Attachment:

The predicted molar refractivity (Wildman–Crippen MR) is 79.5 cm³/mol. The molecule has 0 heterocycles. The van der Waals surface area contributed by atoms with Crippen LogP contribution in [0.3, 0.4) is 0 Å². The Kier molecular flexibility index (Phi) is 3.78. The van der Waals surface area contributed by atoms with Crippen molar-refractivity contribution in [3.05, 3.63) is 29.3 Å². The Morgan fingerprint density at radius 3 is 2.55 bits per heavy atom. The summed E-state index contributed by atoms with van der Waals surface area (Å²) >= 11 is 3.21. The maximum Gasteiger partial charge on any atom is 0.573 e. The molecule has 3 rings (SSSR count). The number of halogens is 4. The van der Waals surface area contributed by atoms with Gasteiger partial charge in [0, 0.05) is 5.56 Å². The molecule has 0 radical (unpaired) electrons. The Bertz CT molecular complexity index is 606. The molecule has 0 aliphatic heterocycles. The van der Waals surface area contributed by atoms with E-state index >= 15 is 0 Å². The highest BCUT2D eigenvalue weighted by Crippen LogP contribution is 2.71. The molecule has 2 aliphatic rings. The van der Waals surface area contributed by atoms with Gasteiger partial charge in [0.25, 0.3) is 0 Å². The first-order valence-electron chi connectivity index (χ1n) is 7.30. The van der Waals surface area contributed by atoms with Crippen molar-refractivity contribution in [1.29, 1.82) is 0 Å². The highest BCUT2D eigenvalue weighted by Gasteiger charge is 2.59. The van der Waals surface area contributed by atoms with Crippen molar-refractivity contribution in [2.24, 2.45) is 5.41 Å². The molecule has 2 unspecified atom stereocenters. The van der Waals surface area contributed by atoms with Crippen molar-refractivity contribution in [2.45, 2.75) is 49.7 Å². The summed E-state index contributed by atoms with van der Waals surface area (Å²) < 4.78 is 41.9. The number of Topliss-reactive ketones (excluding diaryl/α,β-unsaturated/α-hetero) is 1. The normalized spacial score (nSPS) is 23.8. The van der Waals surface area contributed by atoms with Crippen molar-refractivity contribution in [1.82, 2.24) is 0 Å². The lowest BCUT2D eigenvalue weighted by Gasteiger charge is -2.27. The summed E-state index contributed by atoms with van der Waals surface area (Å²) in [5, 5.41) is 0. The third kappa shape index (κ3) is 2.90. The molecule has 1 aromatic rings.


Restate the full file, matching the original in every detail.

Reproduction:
The predicted molar refractivity (Wildman–Crippen MR) is 79.5 cm³/mol. The molecule has 0 heterocycles. The van der Waals surface area contributed by atoms with Crippen LogP contribution in [0.3, 0.4) is 0 Å². The Kier molecular flexibility index (Phi) is 3.78. The van der Waals surface area contributed by atoms with Crippen molar-refractivity contribution in [3.05, 3.63) is 29.3 Å². The Morgan fingerprint density at radius 3 is 2.55 bits per heavy atom. The summed E-state index contributed by atoms with van der Waals surface area (Å²) >= 11 is 3.21. The maximum Gasteiger partial charge on any atom is 0.573 e. The molecule has 3 rings (SSSR count). The number of halogens is 4. The van der Waals surface area contributed by atoms with Gasteiger partial charge in [0, 0.05) is 5.56 Å². The molecule has 0 radical (unpaired) electrons. The Bertz CT molecular complexity index is 606. The molecule has 0 aliphatic heterocycles. The van der Waals surface area contributed by atoms with E-state index >= 15 is 0 Å². The highest BCUT2D eigenvalue weighted by Crippen LogP contribution is 2.71. The molecule has 2 aliphatic rings. The van der Waals surface area contributed by atoms with Gasteiger partial charge in [0.25, 0.3) is 0 Å². The first-order valence-electron chi connectivity index (χ1n) is 7.30. The van der Waals surface area contributed by atoms with Crippen molar-refractivity contribution in [1.29, 1.82) is 0 Å². The highest BCUT2D eigenvalue weighted by Gasteiger charge is 2.59. The van der Waals surface area contributed by atoms with Crippen molar-refractivity contribution in [2.24, 2.45) is 5.41 Å². The molecule has 2 unspecified atom stereocenters. The van der Waals surface area contributed by atoms with Crippen molar-refractivity contribution in [2.45, 2.75) is 49.7 Å². The summed E-state index contributed by atoms with van der Waals surface area (Å²) < 4.78 is 41.9. The number of Topliss-reactive ketones (excluding diaryl/α,β-unsaturated/α-hetero) is 1. The normalized spacial score (nSPS) is 23.8. The van der Waals surface area contributed by atoms with Crippen molar-refractivity contribution in [1.82, 2.24) is 0 Å². The lowest BCUT2D eigenvalue weighted by Gasteiger charge is -2.27. The summed E-state index contributed by atoms with van der Waals surface area (Å²) in [5, 5.41) is 0. The third kappa shape index (κ3) is 2.90. The molecule has 1 aromatic rings.